18. In the case of United Services Club v. Emperor, AIR 1921 Lah 208, Martineau J. held that the money received by a club from its members could not be properly regarded as its 'income'. The fact that the club was incorporated as a company -did not make any difference.
19. This point came up very recently for consideration in the case of CIT v. Bankipur Club Ltd. : 129ITR787(Patna) . In that case, the club had permanent, temporary as well as ordinary members. The question was whether the club which was formed for social intercourseand for either recreation or for cultural activities could be considered to trade for profit so as to make its surplus taxable in law when it overcharged its members for the supply of refreshments, beverages or drinks. A Division Bench of the Patna High Court held there could not be any profit so far as the transaction of sale of drinks was concerned. The club was owned by the members and so the transaction would amount to a sale by the members to themselves. All the members were entitled to participate in this privilege and the income arising therefrom was applied for repurchasing drinks or for providing further privileges to the members. The profits were, therefore, entitled to exemption on the doctrine of mutuality.
20. The Andhra Pradesh High Court in the case of CIT v. Merchant Navy Club : 96ITR261(AP) was also of the view that supplies made by a club to its members did not amount to sale for profit. On a construction of the articles of association of the club, the Andhra Pradesh High Court held that the registration of the club as an association under the Societies Registration Act did not affect the nature of the transactions or the taxability of the surplus. The club in all such cases was only acting as an agent of the members for making supplies to the members.
21. Mr. Bagchi strongly relied on a decision of the Supreme Court in the case of CIT v. Royal Western India Truf Club Ltd. : 24ITR551(SC) , and also on the judgment of a Division Bench of the Bombay High Court in the case of Royal Western India Turf Club Ltd. v. CIT : 78ITR548(Bom) . In these two cases, the club in question was the Royal Western India Truf Club Ltd. The objects for which the club was incorporated were, inter alia (at p. 553 of 24 ITR):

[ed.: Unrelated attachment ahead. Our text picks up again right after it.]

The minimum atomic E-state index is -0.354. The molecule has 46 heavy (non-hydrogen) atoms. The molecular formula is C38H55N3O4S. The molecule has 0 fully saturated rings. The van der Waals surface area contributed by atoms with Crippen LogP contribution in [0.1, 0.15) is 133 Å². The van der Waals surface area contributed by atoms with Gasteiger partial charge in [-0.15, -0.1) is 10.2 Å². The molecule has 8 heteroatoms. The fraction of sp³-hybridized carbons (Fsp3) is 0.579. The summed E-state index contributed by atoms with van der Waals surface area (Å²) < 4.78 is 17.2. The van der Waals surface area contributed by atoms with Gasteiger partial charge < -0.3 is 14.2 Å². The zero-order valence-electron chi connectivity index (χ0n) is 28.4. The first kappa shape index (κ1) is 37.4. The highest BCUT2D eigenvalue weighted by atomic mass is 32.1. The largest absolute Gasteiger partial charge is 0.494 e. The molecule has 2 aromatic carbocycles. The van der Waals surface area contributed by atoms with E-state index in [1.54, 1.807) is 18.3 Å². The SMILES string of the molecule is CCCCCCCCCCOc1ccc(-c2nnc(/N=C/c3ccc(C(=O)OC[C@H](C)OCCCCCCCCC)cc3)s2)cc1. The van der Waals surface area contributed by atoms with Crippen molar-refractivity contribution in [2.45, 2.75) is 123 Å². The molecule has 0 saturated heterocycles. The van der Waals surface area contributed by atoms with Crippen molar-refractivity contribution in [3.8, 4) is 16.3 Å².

'(a) To take over the assets, effects and liabilities of the then unincorporated club known as the Western India Turf Club ;
(b) to carry on the business of a race course company in all its branches....... ;
(c) to establish any clubs, hotels and other conveniences in connection with the property of the company;
(d) to carry on the business of hotel-keepers, tavern-keepers, licensed victuallers and refreshment purveyors ;
(e) to sell, improve, manage, develop, lease, mortgage, dispose of or otherwise deal with all or any part of the property of the company, whether movable or immovable, with power especially to sell and distribute or to permit to be sold and distributed wines, spirits, tobacco and other stores.'
22. The club was not acting as an agent of the members for the purpose of providing facilities and supplies to the members only. The club was acting as a business organisation and had dealings and transactions with the members as well as non-members. It is true that some of the facilities were strictly reserved for the members but it could not be said that the facilities of the club were for the members only. The Supreme Court emphasised this aspect of the matter at p. 560 (of 24 ITR) after referring to Styles' case (2 TC 460) in the following words:
'Where a company collects money from its members and applies it for their benefit not as shareholders but as persons who put up the fund, the company makes no profit. In such cases, where there is identity in the character of those who contribute and of those who participate in the surplus, the fact of incorporation may be immaterial and the incorporated company may well be regarded as a mere instrument, a convenient agent for carrying out what the members might more laboriously do for themselves. But it cannot be said that incorporation which brings into being a legal entity separate from its constituent members is to be disregarded always and that the legal entity can never make a profit out of its own members. What kinds of business other than mutual insurance may claim exemption from tax liability under Section 10(1) of the Act under the principles of Styles' case need not be here considered ; it is clear to us that those principles cannot apply to an incorporated company which carries on the business of horse racing and realises money both from the members and from non-members for the same consideration, namely, by the giving of the same or similar facilities to all alike in course of one and the same business carried on by it.'